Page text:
Mountie sentenced to 15 months probation after assaulting in-custody Indigenous man
EDMONTON -- A Mountie has been sentenced to 15 months probation for a 2017 assault of an in-custody Indigenous man.
Const. Licio Soares, 35, was sentenced Wednesday via a phone hearing held at High Prairie Provincial Court.
Const. Soares, an eight-year RCMP veteran, was found guilty on May 27 of assaulting 32-year-old Vernon Laboucan at the Slave Lake RCMP detachment.
"This is a serious crime because of the breach of trust by an on-duty officer involving a vulnerable prisoner," said Judge Robert Marceau.
"After throwing him to the ground the officer had ample opportunity to step back and reassess the situation."
Marceau also noted the size discrepancy between Laboucan and Const. Soares.
"A six-foot tall, 220-pound officer used unnecessary force in four instances over the course of approximately 25 seconds against his five-foot-eight, 165-pound intoxicated prisoner Mr. Laboucan," Morceau said.
"This offence is grave because it undermines public confidence in the police and the rule of law."
Const. Soares is also required to complete 150 hours of community service as well as an education course on the historical negative impact of the RCMP on Indigenous communities.
The assault happened in September of 2017 and came shortly after Laboucan was arrested for mischief.
Video of the assault showed the officer taking Laboucan to the ground headfirst before landing several blows to his head and back.
The soundless video was entered into court as an exhibit during Laboucan's mischief prosecution and subsequently obtained first by CTV News.
As a result of the assault, the mischief charge was stayed.
Prosecutor Jason Neustaeter had argued for a conditional sentence of up to 90 days in custody as well as a period of probation.
"He was brought to the detachment for his own protection," Neustaeter said, noting Laboucan was unable to stand at the time of the assault video. "Const. Soares was in a position of trust."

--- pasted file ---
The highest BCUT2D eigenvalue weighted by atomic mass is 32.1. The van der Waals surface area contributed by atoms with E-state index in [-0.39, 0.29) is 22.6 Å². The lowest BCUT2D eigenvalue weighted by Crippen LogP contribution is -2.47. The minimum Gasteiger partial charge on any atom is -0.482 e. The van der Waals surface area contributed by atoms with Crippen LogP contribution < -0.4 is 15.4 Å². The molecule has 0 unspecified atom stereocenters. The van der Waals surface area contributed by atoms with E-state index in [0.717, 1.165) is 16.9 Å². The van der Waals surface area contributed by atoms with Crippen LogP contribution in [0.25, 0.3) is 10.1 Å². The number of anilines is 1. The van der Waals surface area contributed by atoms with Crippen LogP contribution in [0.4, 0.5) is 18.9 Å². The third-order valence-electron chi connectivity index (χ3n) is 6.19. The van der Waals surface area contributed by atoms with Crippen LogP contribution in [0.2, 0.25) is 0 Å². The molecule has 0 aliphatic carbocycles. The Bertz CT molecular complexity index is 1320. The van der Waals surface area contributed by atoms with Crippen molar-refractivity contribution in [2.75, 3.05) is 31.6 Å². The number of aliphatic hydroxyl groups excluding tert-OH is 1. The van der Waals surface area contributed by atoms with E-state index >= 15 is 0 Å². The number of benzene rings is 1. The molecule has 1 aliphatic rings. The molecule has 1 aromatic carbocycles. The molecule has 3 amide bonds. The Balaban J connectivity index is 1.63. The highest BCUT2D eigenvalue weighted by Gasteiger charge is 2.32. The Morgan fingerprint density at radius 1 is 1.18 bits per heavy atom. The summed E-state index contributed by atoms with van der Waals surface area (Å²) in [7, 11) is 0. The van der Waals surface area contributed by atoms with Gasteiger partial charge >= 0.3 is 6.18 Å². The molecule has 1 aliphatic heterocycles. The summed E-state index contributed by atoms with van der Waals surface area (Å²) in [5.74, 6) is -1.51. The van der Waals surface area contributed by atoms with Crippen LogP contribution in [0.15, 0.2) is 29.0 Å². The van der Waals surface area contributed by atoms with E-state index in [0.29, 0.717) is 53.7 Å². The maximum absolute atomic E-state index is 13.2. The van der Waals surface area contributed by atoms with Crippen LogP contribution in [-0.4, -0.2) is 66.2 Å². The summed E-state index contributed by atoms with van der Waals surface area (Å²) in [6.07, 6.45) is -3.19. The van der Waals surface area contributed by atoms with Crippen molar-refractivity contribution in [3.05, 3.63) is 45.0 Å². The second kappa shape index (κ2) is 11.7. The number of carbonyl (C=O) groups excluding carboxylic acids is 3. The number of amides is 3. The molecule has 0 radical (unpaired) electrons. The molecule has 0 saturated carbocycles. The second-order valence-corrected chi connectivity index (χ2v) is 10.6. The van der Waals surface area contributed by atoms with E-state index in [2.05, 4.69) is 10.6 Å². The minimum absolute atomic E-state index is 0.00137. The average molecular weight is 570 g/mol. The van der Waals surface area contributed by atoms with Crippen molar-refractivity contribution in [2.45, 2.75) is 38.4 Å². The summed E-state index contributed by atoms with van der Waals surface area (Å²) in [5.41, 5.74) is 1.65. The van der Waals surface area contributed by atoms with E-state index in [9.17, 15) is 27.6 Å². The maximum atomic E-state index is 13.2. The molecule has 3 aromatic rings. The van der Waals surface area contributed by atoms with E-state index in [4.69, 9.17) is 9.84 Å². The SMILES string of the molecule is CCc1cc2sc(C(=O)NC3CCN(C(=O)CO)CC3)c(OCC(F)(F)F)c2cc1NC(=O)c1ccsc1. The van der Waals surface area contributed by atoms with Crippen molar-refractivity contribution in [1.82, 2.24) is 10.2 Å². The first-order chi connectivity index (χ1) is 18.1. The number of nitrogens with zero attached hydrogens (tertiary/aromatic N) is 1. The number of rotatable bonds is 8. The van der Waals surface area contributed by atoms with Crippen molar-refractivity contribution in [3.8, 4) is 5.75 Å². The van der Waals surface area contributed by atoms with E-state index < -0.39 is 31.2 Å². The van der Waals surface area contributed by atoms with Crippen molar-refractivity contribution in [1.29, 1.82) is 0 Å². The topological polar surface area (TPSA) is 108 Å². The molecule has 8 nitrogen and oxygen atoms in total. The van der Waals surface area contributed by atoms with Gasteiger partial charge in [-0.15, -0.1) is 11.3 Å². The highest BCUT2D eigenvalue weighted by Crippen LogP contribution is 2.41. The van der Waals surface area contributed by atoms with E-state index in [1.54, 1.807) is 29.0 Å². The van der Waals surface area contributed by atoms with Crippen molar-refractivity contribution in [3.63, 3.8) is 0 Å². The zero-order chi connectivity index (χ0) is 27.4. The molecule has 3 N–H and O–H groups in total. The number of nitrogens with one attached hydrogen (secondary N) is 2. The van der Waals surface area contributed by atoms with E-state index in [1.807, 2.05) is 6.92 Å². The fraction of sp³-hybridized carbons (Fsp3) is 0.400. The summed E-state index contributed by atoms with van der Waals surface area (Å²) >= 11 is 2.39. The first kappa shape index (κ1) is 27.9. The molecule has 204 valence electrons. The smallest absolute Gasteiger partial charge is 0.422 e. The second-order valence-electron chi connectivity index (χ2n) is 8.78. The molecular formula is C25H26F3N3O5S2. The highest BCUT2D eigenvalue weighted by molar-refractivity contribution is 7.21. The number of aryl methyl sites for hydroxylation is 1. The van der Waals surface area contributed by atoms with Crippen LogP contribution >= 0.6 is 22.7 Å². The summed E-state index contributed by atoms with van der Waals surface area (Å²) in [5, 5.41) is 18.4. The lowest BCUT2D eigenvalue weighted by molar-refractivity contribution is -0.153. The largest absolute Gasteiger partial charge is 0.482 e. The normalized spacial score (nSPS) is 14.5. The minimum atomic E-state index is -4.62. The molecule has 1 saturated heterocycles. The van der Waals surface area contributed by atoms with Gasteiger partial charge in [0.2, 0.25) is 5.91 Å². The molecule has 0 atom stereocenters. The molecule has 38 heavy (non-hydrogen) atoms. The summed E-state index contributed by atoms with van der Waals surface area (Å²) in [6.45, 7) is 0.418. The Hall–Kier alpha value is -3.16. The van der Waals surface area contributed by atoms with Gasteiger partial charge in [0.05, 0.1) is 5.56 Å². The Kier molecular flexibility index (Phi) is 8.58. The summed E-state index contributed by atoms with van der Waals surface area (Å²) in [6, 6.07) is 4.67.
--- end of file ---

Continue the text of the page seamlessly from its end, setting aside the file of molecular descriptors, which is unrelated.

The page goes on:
"Mr. Laboucan was a person who was vulnerable in those circumstances."
Defence lawyer James McLeod argued Const. Soares has already been subject to an internal RCMP disciplinary process that McLeod says resulted in a $3,300 fine.
He added Const. Soares also now faces what he calls "significant work limitations" stemming from the RCMP's discipline, including being forbidden from arresting, detaining or investigating civilians.
McLeod further argued for a conditional discharge, saying Const. Soares misinterpreted Laboucan's actions and the assault was not motivated by frustration or anger.
"This was not an offence motivated by frustration or anger. In Const. Soares mind, he was reacting to the situation in front of him," said McLeod.
McLeod added Const. Soares has undergone counselling since the incident.
Laboucan was intoxicated at the time of the assault and has no memory of the incident.
Through his victim impact statement, read by the judge, the court heard he felt "hurt and disgusted" after seeing video of the assault.
"I thought 'how can someone do that to me when I was so out of it?' Why pick on a native on the street that was so highly intoxicated?”
“After the assault, when I was on the street I felt unsafe. I felt like 'the cops are always out to get me.'"